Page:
It’s not just an ugly picture, it’s an old one. This time the interns got it about half right.
It should be perfect. I mean, your television screen should be like looking out a window. That’s why you bought the most expensive TV there is, right But sometimes it isn’t. There are several different problems that can happen to an otherwise pristine television picture, whether it’s HD or 4K or even if it’s just standard definition. Assuming you’re getting good signal and your TV is reasonably well calibrated, most of the flaws in the picture are due to compression artifacts.
Compression artifacts weren’t “a thing” until digital television started in the 1990s. First satellite, then cable, and finally over-the-air broadcasts went to digital and while the overall increase in quality was great, I guess that’s true what they say…”mo pixels mo problems.” (OK, I don’t know that anyone really says that.)
Compression artifacts come about because no one, not broadcasters, cable or satellite companies, sends out an uncompressed signal. A pure HD signal, totally uncompressed, would require a connection nearing 1,800Mbit/sec according to some calculations. A 4K signal could be up to 10Gbit/sec. These are not realistic numbers. Even with DIRECTV’s incredible satellite capacity, this would mean a total of about six channels. Something needs to be done to the signal in order to get it to a the point where all the channels you want can fit in the stream, whether that stream comes from a satellite, a wire, a strand of fiber, or over the air. A lot of math is required to get it down to size, and whenever you use a lot of math, there’s a possibility of “intentional errors.”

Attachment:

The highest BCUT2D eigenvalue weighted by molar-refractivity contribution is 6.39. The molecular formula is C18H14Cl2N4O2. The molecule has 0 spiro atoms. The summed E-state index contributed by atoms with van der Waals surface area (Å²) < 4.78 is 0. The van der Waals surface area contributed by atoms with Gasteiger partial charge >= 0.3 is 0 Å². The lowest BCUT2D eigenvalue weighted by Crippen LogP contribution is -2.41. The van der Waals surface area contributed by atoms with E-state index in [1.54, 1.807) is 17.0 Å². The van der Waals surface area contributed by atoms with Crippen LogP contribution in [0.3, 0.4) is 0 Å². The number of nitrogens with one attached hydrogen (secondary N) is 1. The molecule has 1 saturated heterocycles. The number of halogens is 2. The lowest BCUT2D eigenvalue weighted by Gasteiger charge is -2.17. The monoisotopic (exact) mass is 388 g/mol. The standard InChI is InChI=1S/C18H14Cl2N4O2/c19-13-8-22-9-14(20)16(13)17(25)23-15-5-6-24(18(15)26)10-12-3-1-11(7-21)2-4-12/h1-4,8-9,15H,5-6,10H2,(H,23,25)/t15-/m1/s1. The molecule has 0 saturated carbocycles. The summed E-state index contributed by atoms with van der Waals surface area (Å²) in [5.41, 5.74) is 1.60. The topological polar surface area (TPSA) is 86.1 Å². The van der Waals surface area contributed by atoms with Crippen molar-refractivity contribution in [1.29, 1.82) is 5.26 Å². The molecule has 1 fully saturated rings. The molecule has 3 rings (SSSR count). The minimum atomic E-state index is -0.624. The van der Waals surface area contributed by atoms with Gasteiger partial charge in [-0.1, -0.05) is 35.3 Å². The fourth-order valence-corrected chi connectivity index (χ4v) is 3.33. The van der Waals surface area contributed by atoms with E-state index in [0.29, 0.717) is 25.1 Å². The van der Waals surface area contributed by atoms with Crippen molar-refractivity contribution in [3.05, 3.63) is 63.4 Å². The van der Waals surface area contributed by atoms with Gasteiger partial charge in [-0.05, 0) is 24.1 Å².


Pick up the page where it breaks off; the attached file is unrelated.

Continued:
You see, a typical HD video stream is between 5 and 10 Mbit/sec, and 4K streams range from 30-60Mbit/sec. It takes a lot of work to get it down that low. Colors that you can’t see or perceive are thrown away, and large parts of the image that have no detail are smoothed over. Errors are put in, because they actually make things more compressible.
That’s right, intentional errors. Here’s how it works: let’s say you had five numbers: 24.345, 12.106, 6.31, 1.0933, and 29.1. You need to remember all of them. So, you just remember 24, 12, 6, 1, and 29. After all that’s “close enough.” Those are intentional errors. Often times numbers will be rounded up or rounded down to fit a particular mathematical model. The problem is, that when the image is decompressed, it’s not perfect any more.
Mosquito noise is the colorful name given to one of the problems shown in the image at the top of this article. Wherever there are cases where there’s a sharp contrast between two colors, those intentional errors look more obvious. Little bits of one color show up in the area where there should be the other color. When the image is moving, the resulting errors swarm around the image’s subject, almost making it look like it is surrounded by mosquitos.
If your image has mosquito noise, there isn’t a whole lot you can do about it. Proper calibration can make the image look its best but those artifacts are part of the signal you’re getting. You’ll notice them more if you have the sharpness turned up but they are always going to be there.
Proper calibration is one of the few weapons you have to fight mosquito noise. An image that’s properly calibrated will hide mosquito noise as the broadcaster intended, since it’s most likely to occur in the very bright or very dark parts of the image. Turning the sharpness down may seem like an odd way to get a better picture but an oversharpened picture won’t actually look better, it will just expose flaws that you weren’t intended to see.
Another option, if it’s available, is to choose a different source for your video. Right now the undisputed king of picture quality is UltraHD Blu-ray, but the content selection is slim. Regular Blu-ray discs have a lot more selection but that still pales compared to what’s available over satellite TV and popular streaming services. If conventional pay-TV is your choice, choose a provider with enough capacity so that they don’t overcompress the images. If streaming is more your bag, think about upgrading your internet speed. Most streaming providers have different quality levels and you’ll need a really fast service to take advantage of the best.